for living among poet friends
who share corners of their minds,
heartbeats of their thoughts,
and the depth of their emotions.

In gratitude
for a bright star named Mary Lee-
keeper of the Poetry Friday calendar,
NCTE presenter with a smile for all,
beloved teacher with lessons that energize her students,
and revered poet friend.
©CV, 2021

#MarvelousMaryLee, may your retirement open the door to another chapter in your book of life!

Hooray for #MarvelousMaryLee
our Poetry Friday host, Christie Wyman,
for throwing a surprise party for our #MarvelousMaryLee.

Tuesday, May 18, 2021

Writing, A Unique Gift

Writing holds a unique gift. It is my quiet time to meander through the back channels of my mind, a time to allow words to ruminate and float in a circular pattern. A sequence of thoughts builds within only to be mulled over and splashed across a page like an artist's brush on canvas. With each stroke, a new layer forms until a single thought develops into an expression of joy. Digital tools enhance my word weaving process adding a different look while poetry adds enough zest to radiate my thoughts in many directions. 

Welcome to my New Gardens

 A guided tour of my perennial and herb gardens will be uploaded when I can get access to my account but for the time being join me at Two Writing Teachers for the Slice of Life.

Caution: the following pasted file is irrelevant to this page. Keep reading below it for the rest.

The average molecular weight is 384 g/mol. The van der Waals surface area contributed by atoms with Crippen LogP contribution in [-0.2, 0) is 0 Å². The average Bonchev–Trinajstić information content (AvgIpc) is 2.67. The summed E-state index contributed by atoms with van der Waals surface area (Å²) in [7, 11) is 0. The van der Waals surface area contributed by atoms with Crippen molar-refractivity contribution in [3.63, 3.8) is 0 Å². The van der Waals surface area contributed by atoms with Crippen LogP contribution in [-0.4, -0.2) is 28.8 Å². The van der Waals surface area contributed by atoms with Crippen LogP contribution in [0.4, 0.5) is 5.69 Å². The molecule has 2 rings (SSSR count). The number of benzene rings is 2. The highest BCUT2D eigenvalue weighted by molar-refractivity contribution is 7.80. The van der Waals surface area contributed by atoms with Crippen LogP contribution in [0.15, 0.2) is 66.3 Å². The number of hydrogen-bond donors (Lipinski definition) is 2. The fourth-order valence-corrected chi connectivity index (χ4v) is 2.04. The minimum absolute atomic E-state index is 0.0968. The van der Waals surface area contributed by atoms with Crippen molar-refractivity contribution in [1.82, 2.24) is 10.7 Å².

Friday, May 14, 2021

Winter's Embrace in Spring

A few weeks ago, I woke early startled by a raging windstorm that kicked up with enough might to drag furniture across the patio.  In the weeks that followed, thunder cracked and rainstorms broke with sudden fury until the sun decided to shine. I am amazed at the sudden shifts in weather that cause strong wind tunnels in our Northern Virginia community. 

These constant weather changes bring back thoughts on winter's embrace this year. It has had a sprinter-stance presence causing a "little winter" during springtime. Did you know that there is such a term? I did not, so I did some research. According to the Urban Dictionary, sprinter is the time in late winter/early spring when a few days feels like spring and then winter sneaks in again.

The Farmer's Almanac defines "little winter" as a dogwood winter in the middle of spring. I found that term appropriate since dogwood trees are just starting to bud in my neighborhood.  Having spring-like weather in winter excited me enough to plant early. Was I naive with an optimistic frame of mind? Mother Nature's sudden pattern change made me realize that she enjoys stirring the pot and mixing her seasons. 

Let's take a look at how Bob Hamera views on sprinter weather:

The above thought describes a WOW moment of a dogwood winter!

Photo from Farmer's Almanac

This photo shares the morning view after an April Sprinter in Pennsylvania.
April sprinter

Flurries spring into action
Bringing blankets of snow. 

Lay me down to sleep
While Spring plays hide 'n seek and
Flowers long for warmth.
©CV, 2021

 May the blossoms of spring stand tall and bring you bouquets of peace.

 Digital Art, ©CV, 2021, Virginia

"Sunny warmth, snow a memory, bleeding hearts debut! It just may be spring!"